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A powerful and poised Pema
Two audio tracks have been placed on this disc, with options of Dolby Digital 5.1 or 2.0, and a single language option of Tibetan/Ladakhi. Dialogue comes from the centre channel clearly, and gives the audience something to listen to, but won't be understandable by most Australian audiences. So the little dialogue that we do get is clear and audible, even if not comprehensible.

Cyril Morin's hauntingly powerful score just leaps out of the soundstage with such purpose and direction, creating a virtual character to propel the film along. Its rich melodies accompanied with its touching harmonies just creates such an emotive character which adds so much depth to the film.

The broadness of both tracks is so evident, giving fantastic use of both a 5.1 and stereo soundstage. The 5.1 mix uses the surround speakers heavily for ambience, and the subwoofer for drilling into the soundstage to provide depth and support to the score and effects. The stereo track provides loads of separation with fantastic left and right discrete effects.


Madman's feature-packed DVD starts with some gently animated 16:9 enhanced menus, which feature some of Morin's score in the background.

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The entrance to a new and different world

Up first we have an the Pan Nalin interview which gives a fantastic 15-minute interview with the director and has some great Q&As about the production of the film. Next we have a collection of behind the scenes information, in the form of a series of theme-specific clips, as well as a longer collaboration. So up first we'll look at the themed clips which are all in a full frame aspect with stereo audio, and look like someone's home-movies from on the set. These clips provide some great on-location and on-set footage, but lacks the construction and planning of an actual featurette. The clips are, however, The Little Joker (2:54), The Wedding Preparations (2:42), The Art Department (2:43), Kala the Dog (2:37) and The Costumes (2:46). These offer a bit of a look at particular aspects of the film, rather than some stock-standard interviews with everyone boasting about how much they love one another and how much fun they had yeah right! You know? Anyway, next up is the actual featurette which gives us a 13 minute look at a montage of the film's production, with Pema's Theme graciously floating over the top at times, and at others featuring production audio.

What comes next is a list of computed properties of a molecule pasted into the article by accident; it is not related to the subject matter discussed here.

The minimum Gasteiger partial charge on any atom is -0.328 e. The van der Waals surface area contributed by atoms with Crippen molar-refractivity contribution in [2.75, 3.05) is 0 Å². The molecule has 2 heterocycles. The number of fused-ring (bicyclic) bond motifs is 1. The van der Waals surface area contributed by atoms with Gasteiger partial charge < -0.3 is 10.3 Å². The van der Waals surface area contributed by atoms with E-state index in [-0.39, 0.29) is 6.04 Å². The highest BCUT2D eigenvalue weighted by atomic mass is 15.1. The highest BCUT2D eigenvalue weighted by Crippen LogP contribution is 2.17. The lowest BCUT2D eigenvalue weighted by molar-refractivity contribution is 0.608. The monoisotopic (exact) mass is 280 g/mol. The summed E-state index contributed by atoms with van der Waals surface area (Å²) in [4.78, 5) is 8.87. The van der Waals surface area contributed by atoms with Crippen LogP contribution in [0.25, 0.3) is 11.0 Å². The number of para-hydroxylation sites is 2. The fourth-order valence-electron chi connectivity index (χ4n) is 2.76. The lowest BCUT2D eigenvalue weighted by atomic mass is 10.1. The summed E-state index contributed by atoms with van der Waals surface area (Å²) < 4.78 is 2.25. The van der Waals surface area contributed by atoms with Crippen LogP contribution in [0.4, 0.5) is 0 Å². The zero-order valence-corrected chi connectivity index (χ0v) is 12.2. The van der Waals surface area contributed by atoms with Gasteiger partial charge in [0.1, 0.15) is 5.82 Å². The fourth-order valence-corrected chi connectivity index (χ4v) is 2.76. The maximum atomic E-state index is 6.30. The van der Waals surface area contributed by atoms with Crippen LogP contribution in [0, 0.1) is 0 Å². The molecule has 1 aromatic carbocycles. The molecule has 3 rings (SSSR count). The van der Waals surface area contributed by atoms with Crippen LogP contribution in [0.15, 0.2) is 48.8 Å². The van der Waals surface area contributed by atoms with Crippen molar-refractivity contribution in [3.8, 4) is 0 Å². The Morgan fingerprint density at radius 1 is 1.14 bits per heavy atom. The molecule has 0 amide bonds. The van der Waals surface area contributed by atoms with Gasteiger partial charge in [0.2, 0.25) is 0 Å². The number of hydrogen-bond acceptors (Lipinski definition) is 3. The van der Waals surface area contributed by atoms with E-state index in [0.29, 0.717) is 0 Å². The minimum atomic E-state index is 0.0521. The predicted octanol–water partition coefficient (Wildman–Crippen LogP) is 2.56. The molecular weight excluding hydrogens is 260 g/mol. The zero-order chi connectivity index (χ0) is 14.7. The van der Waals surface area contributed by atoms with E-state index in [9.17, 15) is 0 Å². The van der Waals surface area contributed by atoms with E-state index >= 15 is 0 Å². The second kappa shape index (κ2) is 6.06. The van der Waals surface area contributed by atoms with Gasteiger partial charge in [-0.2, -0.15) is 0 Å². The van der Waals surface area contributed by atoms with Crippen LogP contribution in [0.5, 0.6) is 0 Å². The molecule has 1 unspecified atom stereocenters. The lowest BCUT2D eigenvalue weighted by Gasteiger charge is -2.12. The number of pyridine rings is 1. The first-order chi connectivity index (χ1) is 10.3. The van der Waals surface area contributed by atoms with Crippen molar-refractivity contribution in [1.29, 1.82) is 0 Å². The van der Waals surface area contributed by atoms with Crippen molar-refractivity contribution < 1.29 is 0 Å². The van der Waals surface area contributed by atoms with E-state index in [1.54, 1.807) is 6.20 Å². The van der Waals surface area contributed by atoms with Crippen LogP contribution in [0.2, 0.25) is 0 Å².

Amnesty International's television commercialWhy Are We Silent? is up next, and gives a 1:01 advert for Australian audience featuring speeches from stars including Richard Gere, Sting, Alanis Morrisette, Harrison Ford, Goldie Hawn and Julia Roberts. And while we're on the topic of adverts, let's look at the soundtrack which gives us four clip options. The first two, Pema's Theme (2:16) and Hala's Theme (4:13), are presented in a full frame aspect and feature production footage of the Sufia Orchestra during their recording sessions. The last two, Pema's Theme and Fire, are two Dolby Digital 5.1 tracks that play over a menu with an image of the soundtrack release, and a different still in the background depending on what track you select. Strangely these two loop over and over and over until you make your selection to either return to a menu, rather than automatically returning like you would have thought. But anyway, it's beautiful music, so listen to it a few times.

The Samsara theatrical trailer has been thrown on too, looking quite disgusting (it's very soft and dirty), especially compared to the feature, and runs for 2:16, but does tend to give away some large parts of the plot. In true Madman fashion, the Madman Propaganda has been included as well, with trailers for Atanarjuat (The Fast Runner) (1:56), The Piano Teacher (2:26), Yi Yi (1:50) and Spirited Away (2:17). The Press Kit provides textual and graphical information on aspects of the film including the director Pan Nalin (seven pages), Ladakh (three pages), production notes (five pages) and cast biographies for Shawn Ku (one page), Christy Chung (two pages), Neelesha BaVora (one page), Lhakpa Tsering (one page), Jamayang Jinpa (one page), Kelsang Tashi (one page) and Sherab Sangey (one page). A gallery of 36 images can be found as well, displaying designs, maps, sketches, stills and the like.


So check your brain at the door, but rather than leaving it outside, make sure you bring it in with you. Samsara is an enveloping and powerful piece of filmmaking using the visual and aural elements of the medium to their full potential, relying on sight and sound rather than dialogue. Madman's transfer is equally as impressive, giving a fantastic experience with which to watch this stunning piece of cinema. So for a truly spiritual and enlightening cinematic experience, remember to pick up Samsara next time you're at the video store. Keep in mind however, this isn't your average entertainment film, but holds a whole lot more for the audiences willing to enter into this totally surreal Samsara.

  • LINK: http://www.dvd.net.au/review.cgi?review_id=2816
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      And I quote...
    "Inspiring, powerful and truly remarkable, Nalin's Samsara captures the full potential of sight and sound in one of the most rewarding and poignant films of the year."
    - Martin Friedel
      Review Equipment
    • DVD Player:
          Philips DVD 736K
    • TV:
          TEAC EU68-ST
    • Receiver:
          Sony HT-SL5
    • Speakers:
          Sony SS-MSP2
    • Centre Speaker:
          Sony SS-CNP2
    • Surrounds:
          Sony SS-MSP2
    • Subwoofer:
          Sony SA-WMSP3
    • Audio Cables:
          Standard Optical
    • Video Cables:
          standard s-video